Crossroads: Do I need a publisher?

by Pari

Since July 1, my grand experiment of committed daily writing has yielded: a YA novel, a lengthy novella (just shy of 30,000 words) and seven viable short stories ranging from 1500 words to nearly 7000. If you add those to the wonderful mystery I wrote that we couldn’t sell because it was “too original,” the novel I completed for NaNo, and about four or five more good short stories written since the beginning of 2010 . . . I’ve got quite a bit of inventory piling up here. And I’m adding to it every day.

Unlike many of my fellow ’Rati, I’ve never had the experience of publishing with a big NYC house. My chops come from a small press. At the time, it was a perfect fit; my work tended to the quirky (still does). But my fiction has never financially, completely, supported me. That doesn’t make my experience as a published writer any less valid than what my friends have experienced with St. Martin’s, HarperCollins or Simon & Schuster.

I’d argue, however, that it does yield a very different perspective because I haven’t had the benefit of
1. a New-York-centric view of the book/publishing industry
2. active editors who spend time looking at the story and working with me to make it better
3. major PR/Marketing departments pushing my books at trade shows and with the media (especially big national media), getting me online appearances, soliciting reviews etc etc (let’s not even think about funded tours)
4. active and built-in distribution & automatic ins with national retail outlets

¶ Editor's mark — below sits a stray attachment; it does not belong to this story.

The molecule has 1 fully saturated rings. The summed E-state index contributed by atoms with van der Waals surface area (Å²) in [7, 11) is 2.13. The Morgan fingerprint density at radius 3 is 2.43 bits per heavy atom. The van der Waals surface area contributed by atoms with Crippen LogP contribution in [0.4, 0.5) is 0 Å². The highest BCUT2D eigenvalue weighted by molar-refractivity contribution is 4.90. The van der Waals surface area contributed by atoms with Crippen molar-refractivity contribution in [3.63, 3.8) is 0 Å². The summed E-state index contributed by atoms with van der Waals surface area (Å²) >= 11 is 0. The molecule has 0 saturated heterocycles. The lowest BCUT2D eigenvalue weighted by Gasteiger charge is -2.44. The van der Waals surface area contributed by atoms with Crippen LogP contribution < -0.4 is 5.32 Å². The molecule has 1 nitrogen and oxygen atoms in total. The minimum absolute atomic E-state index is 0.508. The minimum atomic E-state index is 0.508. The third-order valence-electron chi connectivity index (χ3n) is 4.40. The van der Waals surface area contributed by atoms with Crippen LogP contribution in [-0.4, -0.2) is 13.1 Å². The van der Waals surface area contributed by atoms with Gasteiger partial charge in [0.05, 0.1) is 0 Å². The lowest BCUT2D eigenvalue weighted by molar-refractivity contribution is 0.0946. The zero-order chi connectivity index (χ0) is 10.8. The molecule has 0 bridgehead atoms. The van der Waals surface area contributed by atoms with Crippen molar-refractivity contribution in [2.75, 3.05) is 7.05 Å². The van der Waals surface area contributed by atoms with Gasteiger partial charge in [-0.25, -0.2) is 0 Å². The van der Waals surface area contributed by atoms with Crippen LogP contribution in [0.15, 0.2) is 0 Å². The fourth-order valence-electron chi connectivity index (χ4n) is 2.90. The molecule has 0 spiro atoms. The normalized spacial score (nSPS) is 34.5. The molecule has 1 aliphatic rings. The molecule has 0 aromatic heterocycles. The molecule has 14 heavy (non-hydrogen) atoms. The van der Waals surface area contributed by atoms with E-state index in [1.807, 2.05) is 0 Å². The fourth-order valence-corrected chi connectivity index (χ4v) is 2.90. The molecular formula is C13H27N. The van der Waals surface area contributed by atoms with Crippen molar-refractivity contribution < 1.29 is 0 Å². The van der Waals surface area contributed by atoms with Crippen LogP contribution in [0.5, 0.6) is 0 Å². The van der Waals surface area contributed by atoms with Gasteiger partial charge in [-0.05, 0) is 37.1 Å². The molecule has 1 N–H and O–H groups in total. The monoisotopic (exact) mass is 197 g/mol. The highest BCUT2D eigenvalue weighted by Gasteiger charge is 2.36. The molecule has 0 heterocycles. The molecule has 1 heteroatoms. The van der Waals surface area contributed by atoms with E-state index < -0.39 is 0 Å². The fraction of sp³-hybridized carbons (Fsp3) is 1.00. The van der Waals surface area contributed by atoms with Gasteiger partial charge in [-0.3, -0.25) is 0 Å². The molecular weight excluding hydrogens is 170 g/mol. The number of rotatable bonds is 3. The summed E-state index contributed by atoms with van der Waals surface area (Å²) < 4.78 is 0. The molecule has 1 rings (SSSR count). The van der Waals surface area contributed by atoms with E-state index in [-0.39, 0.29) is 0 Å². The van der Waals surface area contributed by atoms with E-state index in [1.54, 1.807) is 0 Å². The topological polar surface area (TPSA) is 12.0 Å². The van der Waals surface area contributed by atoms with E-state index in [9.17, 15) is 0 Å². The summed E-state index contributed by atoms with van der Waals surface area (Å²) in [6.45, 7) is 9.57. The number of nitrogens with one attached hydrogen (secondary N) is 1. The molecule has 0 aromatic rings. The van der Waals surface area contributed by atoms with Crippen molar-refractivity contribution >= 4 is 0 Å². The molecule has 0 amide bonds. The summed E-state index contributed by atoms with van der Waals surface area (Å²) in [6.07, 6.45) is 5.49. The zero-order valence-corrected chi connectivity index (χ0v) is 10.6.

Though — embarrassingly — I felt sour grapes at one time, I am NOT complaining now. I’ve been in the field long enough to see the mercurial rise and fall of favored authors, the uncertainty they live with, the deadlines and publishing dates moved, the increasing responsibility/expectation for self-promo biting into dwindling advances, beloved editors dropped without a moment’s notice, publishing lines x-ed out, contracts neglected, pay withheld, e-book rights grabs . . .

I used to be one of those writers that scoffed at self-publishing. I thought people who opted for that decision – at least most of them – simply didn’t have the patience to do it the “right” way . . . to pay their dues and go through the fire of external vetting.

Now I have writer friends – some previously published by those big NYC houses, some never formally published – putting their work up on the internet themselves. They distribute their own books to Nooks and Kindles, on Smashwords and Lulu, they create online stores on their websites. They’re getting their work directly to readers without any middlemen whatsoever.

A particularly interesting development are the writers that have banded together to create a brand; my favorite group so far is Book View Café.

Sure, some of the creative work online is just crap. The same thing can be said for books/stories published traditionally. AND a lot of online fiction is well-edited and good. The same can be said for traditionally published works.

So what do I do?

Do I send my work out and wait — and wait — for publishers to respond? To tell me that my book is well written and fun but that they don’t see it having a big enough audience for them to publish?  Do I give up on that model and get my work out into the world immediately (after editing, thankyouverymuch) and embrace a totally paperless approach?

Is it even either/or?

Argh! I don’t know. That’s why I’m writing this blog.

1. What are the real benefits NOW, today, of sticking with the traditional model of publishing? Or is that model obsolete?
2. What are the real benefits of striking out on your own?

1. Do you look at publishers to make your purchasing/reading decisions?
2. Are your own opinions about self-publishing/traditional publishing changing?